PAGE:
Building institutions is the beginning of the basis of power. You can understand this clearly from the farmers’ movement of 2020. If they had met one day and had a dharna, nobody would have paid any attention. Or in the case of women who go and protest outside a liquor shop, and no one listens. The farmers’ protest worked because they sustained it. And they would never have sustained it had they not built an institution. And as part of building it, they had to educate people, constantly tell them why they were doing it, what the goals were, and how they had to keep at it. That is important—the repeated messaging, sustained presence, and participation.
Training groups of people on how to sustain themselves and their movements is one of the biggest sources of power for the marginalised.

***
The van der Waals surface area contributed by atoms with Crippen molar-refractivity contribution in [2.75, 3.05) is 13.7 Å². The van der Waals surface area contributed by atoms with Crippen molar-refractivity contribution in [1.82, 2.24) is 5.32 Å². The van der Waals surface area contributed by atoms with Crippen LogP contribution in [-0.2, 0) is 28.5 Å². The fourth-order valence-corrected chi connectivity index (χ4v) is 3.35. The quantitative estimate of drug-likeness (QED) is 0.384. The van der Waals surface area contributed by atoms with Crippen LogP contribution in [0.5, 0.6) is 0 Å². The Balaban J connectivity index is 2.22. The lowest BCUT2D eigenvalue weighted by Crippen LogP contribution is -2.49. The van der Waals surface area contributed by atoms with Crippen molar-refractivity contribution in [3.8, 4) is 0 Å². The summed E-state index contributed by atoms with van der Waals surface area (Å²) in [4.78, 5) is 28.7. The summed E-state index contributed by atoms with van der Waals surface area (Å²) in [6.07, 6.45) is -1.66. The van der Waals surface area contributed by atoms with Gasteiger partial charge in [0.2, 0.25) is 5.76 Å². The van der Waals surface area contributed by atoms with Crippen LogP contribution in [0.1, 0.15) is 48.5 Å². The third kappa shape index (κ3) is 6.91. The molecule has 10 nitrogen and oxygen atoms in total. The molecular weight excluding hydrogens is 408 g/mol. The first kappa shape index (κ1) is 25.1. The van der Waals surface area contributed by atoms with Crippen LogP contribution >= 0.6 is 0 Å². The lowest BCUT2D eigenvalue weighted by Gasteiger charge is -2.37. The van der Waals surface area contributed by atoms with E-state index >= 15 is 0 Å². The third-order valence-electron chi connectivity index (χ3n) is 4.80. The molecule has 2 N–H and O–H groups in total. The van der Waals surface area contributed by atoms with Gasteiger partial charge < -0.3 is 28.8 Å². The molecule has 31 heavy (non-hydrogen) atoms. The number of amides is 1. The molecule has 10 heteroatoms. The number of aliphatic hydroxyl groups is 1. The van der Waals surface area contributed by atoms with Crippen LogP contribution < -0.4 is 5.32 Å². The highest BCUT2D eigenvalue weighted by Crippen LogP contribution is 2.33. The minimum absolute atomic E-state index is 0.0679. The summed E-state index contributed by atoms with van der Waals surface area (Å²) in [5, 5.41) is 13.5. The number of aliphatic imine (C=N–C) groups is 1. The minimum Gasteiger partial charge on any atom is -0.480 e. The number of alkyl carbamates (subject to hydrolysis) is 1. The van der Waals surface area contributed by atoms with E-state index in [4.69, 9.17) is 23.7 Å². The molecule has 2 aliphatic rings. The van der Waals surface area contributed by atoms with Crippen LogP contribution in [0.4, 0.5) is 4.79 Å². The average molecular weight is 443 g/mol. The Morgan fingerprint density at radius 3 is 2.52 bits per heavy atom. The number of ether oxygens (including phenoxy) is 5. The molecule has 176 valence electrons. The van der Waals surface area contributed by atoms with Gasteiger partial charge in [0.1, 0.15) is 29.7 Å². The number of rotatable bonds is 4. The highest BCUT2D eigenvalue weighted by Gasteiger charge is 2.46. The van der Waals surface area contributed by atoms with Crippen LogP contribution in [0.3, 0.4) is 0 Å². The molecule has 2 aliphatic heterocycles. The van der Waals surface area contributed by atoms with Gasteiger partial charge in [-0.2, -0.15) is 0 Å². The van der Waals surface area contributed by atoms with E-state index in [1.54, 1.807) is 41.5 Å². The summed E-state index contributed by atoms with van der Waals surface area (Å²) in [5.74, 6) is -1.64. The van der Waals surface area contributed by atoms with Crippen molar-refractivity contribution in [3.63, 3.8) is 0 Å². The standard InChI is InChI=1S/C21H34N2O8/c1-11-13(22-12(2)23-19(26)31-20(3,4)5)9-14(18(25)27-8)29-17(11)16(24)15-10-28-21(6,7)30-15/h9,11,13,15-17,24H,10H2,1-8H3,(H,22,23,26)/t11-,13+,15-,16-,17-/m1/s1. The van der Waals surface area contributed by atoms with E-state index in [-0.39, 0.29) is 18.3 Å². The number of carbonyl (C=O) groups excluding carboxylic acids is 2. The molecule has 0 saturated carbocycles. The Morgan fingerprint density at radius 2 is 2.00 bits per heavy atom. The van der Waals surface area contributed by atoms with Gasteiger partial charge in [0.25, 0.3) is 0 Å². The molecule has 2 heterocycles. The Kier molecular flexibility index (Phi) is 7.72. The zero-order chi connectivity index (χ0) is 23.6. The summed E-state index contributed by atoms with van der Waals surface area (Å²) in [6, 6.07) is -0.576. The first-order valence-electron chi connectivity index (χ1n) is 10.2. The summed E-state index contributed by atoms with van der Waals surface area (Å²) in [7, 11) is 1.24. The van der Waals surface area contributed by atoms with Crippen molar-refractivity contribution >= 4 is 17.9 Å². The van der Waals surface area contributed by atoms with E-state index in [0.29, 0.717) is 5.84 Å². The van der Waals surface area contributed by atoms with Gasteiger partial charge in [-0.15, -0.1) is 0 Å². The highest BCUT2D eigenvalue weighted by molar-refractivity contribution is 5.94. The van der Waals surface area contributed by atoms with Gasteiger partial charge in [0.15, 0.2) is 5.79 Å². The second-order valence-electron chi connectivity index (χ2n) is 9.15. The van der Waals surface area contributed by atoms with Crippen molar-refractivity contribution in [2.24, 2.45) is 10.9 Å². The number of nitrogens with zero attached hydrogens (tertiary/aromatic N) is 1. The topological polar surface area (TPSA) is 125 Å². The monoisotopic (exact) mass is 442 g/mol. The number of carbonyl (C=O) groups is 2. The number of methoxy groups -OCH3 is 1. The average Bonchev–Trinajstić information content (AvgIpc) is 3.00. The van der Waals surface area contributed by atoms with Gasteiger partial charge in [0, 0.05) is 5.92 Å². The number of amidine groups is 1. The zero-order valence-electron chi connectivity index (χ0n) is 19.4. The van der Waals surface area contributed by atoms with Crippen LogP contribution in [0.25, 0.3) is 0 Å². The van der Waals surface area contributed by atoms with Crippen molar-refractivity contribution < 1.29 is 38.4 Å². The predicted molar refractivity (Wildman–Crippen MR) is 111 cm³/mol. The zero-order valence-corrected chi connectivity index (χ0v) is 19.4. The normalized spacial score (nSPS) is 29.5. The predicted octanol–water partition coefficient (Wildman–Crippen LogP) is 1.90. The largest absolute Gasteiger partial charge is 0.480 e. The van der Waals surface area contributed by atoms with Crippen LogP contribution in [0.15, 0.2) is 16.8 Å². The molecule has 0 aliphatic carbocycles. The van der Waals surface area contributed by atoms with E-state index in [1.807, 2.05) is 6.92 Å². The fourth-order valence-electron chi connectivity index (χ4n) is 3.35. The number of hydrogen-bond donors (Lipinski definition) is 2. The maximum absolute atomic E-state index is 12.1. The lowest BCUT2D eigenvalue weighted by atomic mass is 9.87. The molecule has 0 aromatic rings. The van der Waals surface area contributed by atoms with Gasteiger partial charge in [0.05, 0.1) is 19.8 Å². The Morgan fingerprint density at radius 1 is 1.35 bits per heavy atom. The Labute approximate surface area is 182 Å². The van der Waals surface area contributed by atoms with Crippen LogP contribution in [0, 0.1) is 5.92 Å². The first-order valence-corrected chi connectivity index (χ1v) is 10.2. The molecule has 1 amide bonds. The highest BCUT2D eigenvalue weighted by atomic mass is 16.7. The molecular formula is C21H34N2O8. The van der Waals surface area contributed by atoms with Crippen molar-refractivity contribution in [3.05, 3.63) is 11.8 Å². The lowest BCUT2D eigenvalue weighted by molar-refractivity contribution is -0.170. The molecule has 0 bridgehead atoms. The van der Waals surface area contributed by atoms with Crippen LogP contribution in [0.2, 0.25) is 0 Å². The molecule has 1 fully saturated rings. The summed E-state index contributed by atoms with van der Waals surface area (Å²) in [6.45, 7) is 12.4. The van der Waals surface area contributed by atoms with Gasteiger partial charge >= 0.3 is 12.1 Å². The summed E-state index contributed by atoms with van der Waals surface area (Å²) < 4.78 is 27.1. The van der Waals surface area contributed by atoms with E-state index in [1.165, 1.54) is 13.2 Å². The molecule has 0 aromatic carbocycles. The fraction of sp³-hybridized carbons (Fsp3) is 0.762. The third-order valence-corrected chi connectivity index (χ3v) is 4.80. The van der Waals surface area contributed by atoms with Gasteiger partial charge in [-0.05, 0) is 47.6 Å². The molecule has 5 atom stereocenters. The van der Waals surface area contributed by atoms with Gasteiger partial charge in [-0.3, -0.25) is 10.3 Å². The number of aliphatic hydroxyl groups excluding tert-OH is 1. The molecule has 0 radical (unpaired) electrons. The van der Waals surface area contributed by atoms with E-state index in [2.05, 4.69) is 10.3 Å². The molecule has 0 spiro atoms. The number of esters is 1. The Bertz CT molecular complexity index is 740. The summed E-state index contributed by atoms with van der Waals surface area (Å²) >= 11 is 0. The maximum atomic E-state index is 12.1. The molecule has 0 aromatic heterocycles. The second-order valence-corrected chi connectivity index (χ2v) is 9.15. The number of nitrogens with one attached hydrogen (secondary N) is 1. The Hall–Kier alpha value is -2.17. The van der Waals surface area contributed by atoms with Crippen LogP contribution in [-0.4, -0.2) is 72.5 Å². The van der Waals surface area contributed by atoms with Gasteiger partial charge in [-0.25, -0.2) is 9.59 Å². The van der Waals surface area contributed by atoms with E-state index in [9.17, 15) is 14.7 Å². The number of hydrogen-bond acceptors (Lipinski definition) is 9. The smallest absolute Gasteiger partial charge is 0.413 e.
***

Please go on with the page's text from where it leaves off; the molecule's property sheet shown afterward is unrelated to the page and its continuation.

How can nonprofits help in the building of institutions?
If the organisation’s mission is to build people’s institutions, and to support the community to take the lead across every step of the process, then a strong understanding between the donor and their nonprofit partner is critical. This approach has its downsides—building institutions and involving people in the project’s process needs more time and skills than donors budget for. Moreover, not all of them approve the costs incurred for institutional capacity building.
Further, all people’s institutions do not progress at the same speed, and progress is not always linear, especially when they meet hurdles created by entrenched power structures. Many take two steps forward and one step back because they do not want to cause tension or are not sure of the fallout.